So, the team closely watched the radioactive decay of beryllium-8, an unstable isotope. When the particles from beryllium-8 decayed, the team observed unexpected light emissions: The electrons and positrons from the unstable isotope tended to burst away from each other at exactly 140 degrees. This shouldn’t have happened, according to the law of conservation of energy. The results suggested that an unknown particle was created in the decay.
A new type of boson
A team of researchers at the University of California, Irvine (UCI), proposed that the unknown particle was not a dark photon, but rather a boson — specifically, a “protophobic X boson,” which would be indicative of a fifth fundamental force. In simple terms, bosons are particles in quantum mechanics that carry energy, and function as the “glue” that holds matter together and controls the interactions between physical forces.
As Big Think’s Robby Berman wrote in 2016:
“[In] the Standard Model of Physics, each of the four fundamental forces has a boson to go with it – the strong force has gluons, the electromagnetic force is carried by particles of light, or photons, and the weak force is carried by W and Z bosons. The new boson proposed by the UCI researchers is unlike others and as such may point to a new force. The new boson has the intriguing characteristic of interacting only with electrons and neutrons at short distances, while electromagnetic forces normally act on protons and electrons.”
The X17 particle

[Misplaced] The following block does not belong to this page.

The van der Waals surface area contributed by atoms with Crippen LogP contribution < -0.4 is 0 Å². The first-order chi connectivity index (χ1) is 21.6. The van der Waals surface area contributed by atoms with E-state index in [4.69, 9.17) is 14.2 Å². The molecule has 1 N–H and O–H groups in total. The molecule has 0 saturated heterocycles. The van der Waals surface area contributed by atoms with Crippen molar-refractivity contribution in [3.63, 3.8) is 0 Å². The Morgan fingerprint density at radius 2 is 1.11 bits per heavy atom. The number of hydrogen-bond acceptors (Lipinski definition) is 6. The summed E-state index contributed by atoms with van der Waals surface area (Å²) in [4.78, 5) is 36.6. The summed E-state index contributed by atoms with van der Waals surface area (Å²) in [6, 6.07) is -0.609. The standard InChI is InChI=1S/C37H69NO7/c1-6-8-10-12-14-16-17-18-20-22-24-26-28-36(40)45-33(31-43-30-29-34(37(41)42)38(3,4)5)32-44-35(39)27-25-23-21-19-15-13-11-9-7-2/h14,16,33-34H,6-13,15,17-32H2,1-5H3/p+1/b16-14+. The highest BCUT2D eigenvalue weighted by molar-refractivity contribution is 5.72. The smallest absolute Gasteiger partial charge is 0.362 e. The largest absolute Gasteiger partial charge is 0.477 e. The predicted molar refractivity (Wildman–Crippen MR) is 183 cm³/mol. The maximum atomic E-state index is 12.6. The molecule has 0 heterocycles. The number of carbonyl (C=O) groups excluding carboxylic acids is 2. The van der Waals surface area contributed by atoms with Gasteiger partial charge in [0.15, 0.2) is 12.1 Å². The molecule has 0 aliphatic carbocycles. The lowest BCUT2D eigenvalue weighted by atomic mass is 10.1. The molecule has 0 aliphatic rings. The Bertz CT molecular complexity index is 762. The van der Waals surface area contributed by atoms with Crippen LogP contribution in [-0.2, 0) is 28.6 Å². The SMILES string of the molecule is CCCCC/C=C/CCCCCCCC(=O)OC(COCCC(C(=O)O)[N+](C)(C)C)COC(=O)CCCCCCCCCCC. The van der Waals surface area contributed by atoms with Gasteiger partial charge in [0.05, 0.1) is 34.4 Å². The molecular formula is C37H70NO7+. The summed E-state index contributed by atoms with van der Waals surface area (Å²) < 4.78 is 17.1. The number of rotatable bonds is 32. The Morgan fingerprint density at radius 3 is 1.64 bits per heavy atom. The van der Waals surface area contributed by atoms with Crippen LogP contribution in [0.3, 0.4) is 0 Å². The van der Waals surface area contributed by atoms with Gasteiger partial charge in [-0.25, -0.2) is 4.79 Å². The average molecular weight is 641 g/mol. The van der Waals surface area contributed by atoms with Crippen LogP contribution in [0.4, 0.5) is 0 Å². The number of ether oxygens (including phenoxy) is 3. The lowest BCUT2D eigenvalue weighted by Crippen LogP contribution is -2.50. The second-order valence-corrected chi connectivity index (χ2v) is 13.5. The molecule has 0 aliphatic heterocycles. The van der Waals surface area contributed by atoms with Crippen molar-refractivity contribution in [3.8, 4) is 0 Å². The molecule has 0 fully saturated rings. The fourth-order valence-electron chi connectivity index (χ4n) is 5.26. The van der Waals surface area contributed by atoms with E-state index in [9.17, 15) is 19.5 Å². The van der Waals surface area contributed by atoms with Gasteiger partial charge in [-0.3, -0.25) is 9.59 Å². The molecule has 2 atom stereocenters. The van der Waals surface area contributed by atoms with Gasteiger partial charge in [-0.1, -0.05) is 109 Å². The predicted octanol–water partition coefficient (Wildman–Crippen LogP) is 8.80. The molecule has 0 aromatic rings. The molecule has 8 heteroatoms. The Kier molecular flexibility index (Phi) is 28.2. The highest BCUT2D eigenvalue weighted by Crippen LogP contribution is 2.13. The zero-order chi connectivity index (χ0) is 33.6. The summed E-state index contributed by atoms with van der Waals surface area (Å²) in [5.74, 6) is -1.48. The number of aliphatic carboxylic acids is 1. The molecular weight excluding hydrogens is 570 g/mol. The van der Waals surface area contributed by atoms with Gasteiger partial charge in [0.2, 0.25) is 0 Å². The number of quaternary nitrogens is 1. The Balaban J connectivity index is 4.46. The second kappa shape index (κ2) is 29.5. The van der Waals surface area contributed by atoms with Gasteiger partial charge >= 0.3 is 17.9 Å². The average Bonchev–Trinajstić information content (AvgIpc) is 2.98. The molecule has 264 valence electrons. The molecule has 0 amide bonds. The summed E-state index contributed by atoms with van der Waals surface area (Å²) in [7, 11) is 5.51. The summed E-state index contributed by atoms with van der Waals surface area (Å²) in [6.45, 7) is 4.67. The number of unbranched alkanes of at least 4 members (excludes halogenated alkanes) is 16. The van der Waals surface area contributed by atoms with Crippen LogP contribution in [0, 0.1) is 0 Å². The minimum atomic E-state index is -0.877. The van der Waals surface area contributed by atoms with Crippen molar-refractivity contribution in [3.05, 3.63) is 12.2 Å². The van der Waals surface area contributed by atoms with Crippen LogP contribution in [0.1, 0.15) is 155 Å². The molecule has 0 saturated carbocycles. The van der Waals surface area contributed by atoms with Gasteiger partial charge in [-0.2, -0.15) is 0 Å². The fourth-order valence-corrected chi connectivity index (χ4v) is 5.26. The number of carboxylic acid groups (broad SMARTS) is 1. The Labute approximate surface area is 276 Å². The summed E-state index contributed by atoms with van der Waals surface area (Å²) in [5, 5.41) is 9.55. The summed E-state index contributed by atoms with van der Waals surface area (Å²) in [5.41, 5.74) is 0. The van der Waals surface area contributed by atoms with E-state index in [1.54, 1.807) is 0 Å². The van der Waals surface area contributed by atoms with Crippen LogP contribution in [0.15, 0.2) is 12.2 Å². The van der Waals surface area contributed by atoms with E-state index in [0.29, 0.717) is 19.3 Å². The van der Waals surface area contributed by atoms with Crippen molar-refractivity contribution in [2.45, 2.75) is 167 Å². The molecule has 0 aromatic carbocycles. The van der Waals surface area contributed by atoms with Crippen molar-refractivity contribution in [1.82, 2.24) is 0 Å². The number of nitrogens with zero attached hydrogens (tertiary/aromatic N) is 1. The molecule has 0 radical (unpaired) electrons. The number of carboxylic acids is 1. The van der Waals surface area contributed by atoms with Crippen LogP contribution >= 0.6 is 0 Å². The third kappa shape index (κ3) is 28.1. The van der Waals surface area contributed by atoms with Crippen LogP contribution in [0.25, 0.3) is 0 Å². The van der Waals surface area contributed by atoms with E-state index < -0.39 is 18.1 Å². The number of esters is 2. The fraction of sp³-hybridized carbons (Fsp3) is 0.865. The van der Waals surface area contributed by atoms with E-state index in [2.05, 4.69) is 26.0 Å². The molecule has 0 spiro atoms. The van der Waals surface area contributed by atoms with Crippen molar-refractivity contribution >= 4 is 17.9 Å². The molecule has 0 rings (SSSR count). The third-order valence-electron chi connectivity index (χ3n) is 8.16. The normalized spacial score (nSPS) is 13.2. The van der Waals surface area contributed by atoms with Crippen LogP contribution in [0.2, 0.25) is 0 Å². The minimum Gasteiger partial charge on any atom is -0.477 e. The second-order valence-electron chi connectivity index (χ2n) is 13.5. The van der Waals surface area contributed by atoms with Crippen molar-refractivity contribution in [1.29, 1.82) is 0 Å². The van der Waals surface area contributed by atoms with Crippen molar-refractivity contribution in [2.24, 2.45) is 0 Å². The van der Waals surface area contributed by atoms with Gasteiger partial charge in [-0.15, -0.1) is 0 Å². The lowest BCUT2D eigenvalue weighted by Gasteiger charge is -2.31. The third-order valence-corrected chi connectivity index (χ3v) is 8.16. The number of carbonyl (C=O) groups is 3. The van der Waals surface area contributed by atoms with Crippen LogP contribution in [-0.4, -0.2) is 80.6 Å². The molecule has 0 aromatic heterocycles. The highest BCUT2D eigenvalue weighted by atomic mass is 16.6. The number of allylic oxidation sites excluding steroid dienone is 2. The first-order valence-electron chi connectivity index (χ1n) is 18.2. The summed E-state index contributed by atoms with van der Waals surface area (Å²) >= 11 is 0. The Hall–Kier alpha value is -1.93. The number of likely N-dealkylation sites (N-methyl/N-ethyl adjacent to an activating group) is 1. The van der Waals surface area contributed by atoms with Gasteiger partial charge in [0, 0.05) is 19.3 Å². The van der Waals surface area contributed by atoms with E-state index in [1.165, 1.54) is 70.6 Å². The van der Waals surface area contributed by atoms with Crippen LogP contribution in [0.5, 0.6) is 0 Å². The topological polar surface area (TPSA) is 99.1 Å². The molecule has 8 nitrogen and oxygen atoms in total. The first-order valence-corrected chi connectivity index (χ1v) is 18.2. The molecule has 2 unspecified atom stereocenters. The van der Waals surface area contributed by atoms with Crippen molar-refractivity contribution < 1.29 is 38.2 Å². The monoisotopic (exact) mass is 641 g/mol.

In the new paper, published on the preprint archive arXiv, the Hungarian team observed similar evidence for a new boson, which they refer to as the X17 particle, as its mass is calculated to be about 17 megaelectronvolts. This time, however, the observations come from the decay of an isotope of helium.
“This feature is similar to the anomaly observed in 8Be, and seems to be in agreement with the X17 boson decay scenario,” the researchers wrote in their paper. “We are expecting more, independent experimental results to come for the X17 particle in the coming years.”
A ‘revolutionary’ discovery
The discovery of a fifth force of nature would provide a glimpse into the “dark sector”, which in general describes yet-unobservable forces that can’t readily be described by the Standard Model. Strangely, the subatomic particles in this hidden layer of our universe hardly interact with the more observable particles of the Standard Model.
A fifth force could scientists better understand how these two layers coexist.
“If true, it’s revolutionary,” Weng said in 2016. “For decades, we’ve known of four fundamental forces: gravitation, electromagnetism, and the strong and weak nuclear forces. If confirmed by further experiments, this discovery of a possible fifth force would completely change our understanding of the universe, with consequences for the unification of forces and dark matter.”
Simon El’evich Shnol is a biophysicist, and a historian of Soviet science.
He is a professor at Physics Department of Moscow State University and a member of Russian Academy of Natural Sciences. His fields of interest are the oscillatory processes in biology, the theory of evolution, chronobiology, and the history of science. He has mentored many successful scientists, including Anatoly Zhabotinsky.One of the famous provisions of ibn-i arab. Shnol notices this in his experiments in the lab. Every moment of life is different and has a personality of itself, God is creating a brand new moment from the time to time.